Forecast Center

March/April 2007


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PART ONE: The Puzzle

In Seattle, the evening commute brings winds gusting out of the north with heavy snow. Tourists build snowmen on Oregon beaches. Idaho state troopers work dozens of accidents due to icy roads in the Boise area. What's going on? It's a rare outbreak of cold Canadian air in the western United States. In this issue we'll take a look at one of these spectacular weather events.

This weather map is for the midday hours in January. Draw isobars every eight millibars (1008, 1000, 992, etc.) using the plot model example at the lower right as a guide. As the plot model indicates, the actual millibar value for plotted pressure (xxx) is 10xx.x mb when the number shown is below 500, and 9xx.x when it is more than 500. For instance, 027 represents 1002.7 mb and 892 represents 989.2 mb. Therefore, when one station reports 074 and a nearby one shows 086, the 1008 mb isobar will be found halfway between the stations.

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Scroll down for the solution

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PART TWO: The Solution

The typical outbreak of cold Canadian air moves from the Yukon and Northwest Territories southeastward into the central United States, and is usually kept out of the Rocky Mountain region due to the barrier effect of this mountain chain. Cold weather that invades the Great Basin region and Pacific Northwest typically originates from stagnating air masses or from Pacific cold fronts that sweep southeastward. These air masses have a marine influence and are mild compared to their Canadian counterparts.

However on rare occasion, arctic air will infiltrate southwestward from British Columbia and Alberta into Washington, Oregon, Idaho, and points southward. A strong outbreak is rare, but the effects can be catastrophic. A strong outbreak on December 20-24, 1990 brought bitter cold to California and decimated the state's citrus industry.

In this issue's puzzle, we see conditions at noon on January 11, 2007. A strong, deep Canadian polar air mass has developed over British Columbia and was driving cold air southward through the western United States. Daytime highs remained in the 30s in Washington and Oregon. Further east, another portion of the arctic high was driving a Great Plains cold front southward. The eastern portion of these Canadian outbreaks are often much colder, and as a result, a portion of colder air was found working westward into Idaho.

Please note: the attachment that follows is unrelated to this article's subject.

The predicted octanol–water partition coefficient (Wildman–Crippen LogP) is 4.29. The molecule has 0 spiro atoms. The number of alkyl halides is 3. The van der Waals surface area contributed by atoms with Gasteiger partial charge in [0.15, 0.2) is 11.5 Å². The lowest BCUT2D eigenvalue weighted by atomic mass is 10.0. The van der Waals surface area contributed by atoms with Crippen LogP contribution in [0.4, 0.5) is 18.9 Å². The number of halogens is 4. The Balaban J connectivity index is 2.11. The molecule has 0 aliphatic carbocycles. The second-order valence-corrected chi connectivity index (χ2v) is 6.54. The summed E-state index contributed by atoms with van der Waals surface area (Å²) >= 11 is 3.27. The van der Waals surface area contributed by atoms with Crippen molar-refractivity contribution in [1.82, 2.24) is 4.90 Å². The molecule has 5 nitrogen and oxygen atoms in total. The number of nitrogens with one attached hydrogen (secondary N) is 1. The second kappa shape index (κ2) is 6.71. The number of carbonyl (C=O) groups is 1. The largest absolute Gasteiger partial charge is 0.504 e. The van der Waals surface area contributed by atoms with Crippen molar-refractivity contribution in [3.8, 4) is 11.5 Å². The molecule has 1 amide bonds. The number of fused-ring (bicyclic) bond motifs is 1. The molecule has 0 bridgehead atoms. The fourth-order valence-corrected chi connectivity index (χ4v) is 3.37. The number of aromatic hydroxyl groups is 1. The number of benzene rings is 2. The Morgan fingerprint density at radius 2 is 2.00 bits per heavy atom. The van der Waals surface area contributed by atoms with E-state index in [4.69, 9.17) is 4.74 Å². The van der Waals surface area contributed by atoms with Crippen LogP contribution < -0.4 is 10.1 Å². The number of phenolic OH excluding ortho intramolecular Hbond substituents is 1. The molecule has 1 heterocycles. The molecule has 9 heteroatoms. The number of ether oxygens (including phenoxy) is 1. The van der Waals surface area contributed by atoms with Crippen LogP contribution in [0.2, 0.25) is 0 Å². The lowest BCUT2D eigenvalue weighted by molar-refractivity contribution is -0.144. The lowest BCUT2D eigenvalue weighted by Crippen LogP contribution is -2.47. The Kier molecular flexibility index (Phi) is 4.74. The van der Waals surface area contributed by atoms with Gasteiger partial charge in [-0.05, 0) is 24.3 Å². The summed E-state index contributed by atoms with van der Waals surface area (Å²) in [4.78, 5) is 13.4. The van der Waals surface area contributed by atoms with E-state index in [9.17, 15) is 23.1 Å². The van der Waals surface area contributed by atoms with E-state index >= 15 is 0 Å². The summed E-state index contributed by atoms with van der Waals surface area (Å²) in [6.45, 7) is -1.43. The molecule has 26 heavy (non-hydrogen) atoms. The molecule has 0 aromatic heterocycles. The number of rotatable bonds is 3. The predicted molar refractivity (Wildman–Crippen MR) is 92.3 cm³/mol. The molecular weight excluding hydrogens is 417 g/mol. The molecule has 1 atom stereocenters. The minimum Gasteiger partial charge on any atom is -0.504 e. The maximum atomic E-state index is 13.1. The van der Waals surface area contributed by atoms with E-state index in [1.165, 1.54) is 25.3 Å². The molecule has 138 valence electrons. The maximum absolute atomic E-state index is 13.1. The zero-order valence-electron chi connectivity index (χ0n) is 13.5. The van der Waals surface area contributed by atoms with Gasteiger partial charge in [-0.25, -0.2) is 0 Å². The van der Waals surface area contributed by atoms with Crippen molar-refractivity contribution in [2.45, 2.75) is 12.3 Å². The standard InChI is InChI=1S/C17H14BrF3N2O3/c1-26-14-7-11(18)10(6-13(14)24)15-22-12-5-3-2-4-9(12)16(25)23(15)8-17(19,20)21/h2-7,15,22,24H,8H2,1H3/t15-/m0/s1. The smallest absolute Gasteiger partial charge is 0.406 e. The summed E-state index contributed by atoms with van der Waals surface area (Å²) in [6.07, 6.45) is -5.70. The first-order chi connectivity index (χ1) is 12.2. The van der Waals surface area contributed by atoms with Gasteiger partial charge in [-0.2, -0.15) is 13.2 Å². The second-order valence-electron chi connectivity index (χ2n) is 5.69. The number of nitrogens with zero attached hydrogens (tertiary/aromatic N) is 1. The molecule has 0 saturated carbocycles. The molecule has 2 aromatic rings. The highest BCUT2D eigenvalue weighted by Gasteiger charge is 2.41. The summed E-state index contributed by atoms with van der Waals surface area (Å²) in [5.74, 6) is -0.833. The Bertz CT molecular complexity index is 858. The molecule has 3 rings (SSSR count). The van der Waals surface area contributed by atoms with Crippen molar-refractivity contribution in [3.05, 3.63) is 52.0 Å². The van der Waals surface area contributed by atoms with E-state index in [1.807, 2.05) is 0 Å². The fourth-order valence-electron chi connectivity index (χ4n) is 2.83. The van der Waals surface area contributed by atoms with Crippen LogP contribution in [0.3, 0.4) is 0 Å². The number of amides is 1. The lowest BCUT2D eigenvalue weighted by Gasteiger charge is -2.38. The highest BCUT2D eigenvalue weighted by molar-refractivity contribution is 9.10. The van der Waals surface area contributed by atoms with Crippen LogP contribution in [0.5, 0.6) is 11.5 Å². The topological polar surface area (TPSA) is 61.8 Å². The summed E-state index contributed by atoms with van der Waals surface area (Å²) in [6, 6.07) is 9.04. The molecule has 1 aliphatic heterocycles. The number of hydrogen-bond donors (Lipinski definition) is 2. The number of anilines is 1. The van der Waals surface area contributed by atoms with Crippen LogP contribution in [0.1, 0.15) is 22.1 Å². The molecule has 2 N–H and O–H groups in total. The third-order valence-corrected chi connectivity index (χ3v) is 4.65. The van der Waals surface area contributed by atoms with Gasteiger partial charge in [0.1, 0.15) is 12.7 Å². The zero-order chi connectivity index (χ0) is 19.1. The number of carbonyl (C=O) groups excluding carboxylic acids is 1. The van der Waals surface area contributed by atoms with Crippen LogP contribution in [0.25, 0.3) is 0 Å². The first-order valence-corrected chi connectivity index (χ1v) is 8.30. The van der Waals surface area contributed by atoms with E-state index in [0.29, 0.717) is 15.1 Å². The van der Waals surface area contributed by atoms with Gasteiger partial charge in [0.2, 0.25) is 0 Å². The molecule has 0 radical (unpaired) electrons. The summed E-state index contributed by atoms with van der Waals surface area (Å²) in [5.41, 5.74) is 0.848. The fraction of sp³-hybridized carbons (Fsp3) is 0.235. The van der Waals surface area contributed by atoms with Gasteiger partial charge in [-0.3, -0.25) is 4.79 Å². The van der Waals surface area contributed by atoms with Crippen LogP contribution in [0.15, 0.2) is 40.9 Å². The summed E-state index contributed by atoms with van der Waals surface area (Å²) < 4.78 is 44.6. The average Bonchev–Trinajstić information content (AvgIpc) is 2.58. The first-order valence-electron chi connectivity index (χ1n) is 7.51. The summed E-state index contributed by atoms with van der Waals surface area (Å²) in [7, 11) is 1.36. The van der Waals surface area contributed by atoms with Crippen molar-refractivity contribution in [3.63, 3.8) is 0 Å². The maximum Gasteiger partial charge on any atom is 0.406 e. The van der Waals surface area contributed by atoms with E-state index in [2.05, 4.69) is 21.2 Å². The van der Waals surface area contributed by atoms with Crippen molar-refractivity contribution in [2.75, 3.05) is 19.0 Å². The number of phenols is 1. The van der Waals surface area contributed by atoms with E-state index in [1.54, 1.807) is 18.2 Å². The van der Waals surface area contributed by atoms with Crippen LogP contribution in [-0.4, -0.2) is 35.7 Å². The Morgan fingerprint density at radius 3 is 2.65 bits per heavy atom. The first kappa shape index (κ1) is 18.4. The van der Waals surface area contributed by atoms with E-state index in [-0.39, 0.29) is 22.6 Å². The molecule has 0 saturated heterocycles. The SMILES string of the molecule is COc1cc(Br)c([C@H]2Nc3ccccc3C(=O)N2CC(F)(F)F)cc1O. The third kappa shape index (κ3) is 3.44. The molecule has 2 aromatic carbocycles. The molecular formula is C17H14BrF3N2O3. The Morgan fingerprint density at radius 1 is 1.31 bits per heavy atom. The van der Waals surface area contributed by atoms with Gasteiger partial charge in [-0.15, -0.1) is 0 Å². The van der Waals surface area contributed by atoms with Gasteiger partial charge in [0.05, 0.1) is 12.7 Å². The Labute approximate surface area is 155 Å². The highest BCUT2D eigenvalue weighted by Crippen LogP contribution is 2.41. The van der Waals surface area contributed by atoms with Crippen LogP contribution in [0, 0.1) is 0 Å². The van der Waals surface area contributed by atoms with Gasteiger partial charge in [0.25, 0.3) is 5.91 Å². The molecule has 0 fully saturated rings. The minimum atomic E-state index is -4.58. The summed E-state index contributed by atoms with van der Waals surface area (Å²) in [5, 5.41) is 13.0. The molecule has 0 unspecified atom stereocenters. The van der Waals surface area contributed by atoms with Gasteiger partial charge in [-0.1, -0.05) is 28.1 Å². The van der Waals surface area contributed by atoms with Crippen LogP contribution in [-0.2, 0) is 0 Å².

It can actually be extremely difficult to keep track of air masses in the intermountain regions. The wide variations in terrain elevation require the forecaster to have an intimate knowledge of the region's topography and to understand the eccentricities of each weather station, as not all stations are at the same elevation and some may be in foothill areas or on mountain summits. It is especially important to monitor trends in temperature, wind, pressure, weather, and cloud cover at each station. A cold front in the western United States is often better identified by hour-to-hour changes, rather than what appears on the map. A few Internet weather sites, such as allow enthusiasts to see trends at each station.

What causes such incursions of arctic air into the western United States? A significant depth of cold air is necessary, and it takes strong or prolonged cooling in the Canadian regions to chill such a large volume of air. Many Great Plains outbreaks are associated with cold air depths of a few thousand feet, but Pacific Northwest outbreaks may be caused by a cold air mass up to 10,000 ft in depth. Also a steering current that guides the outbreak southwestward is another factor. On the date of this puzzle, northerly mid-tropospheric winds helped push 8,000 ft deep Canadian air southward from British Columbia, leading to the unusual weather event that unfolded.

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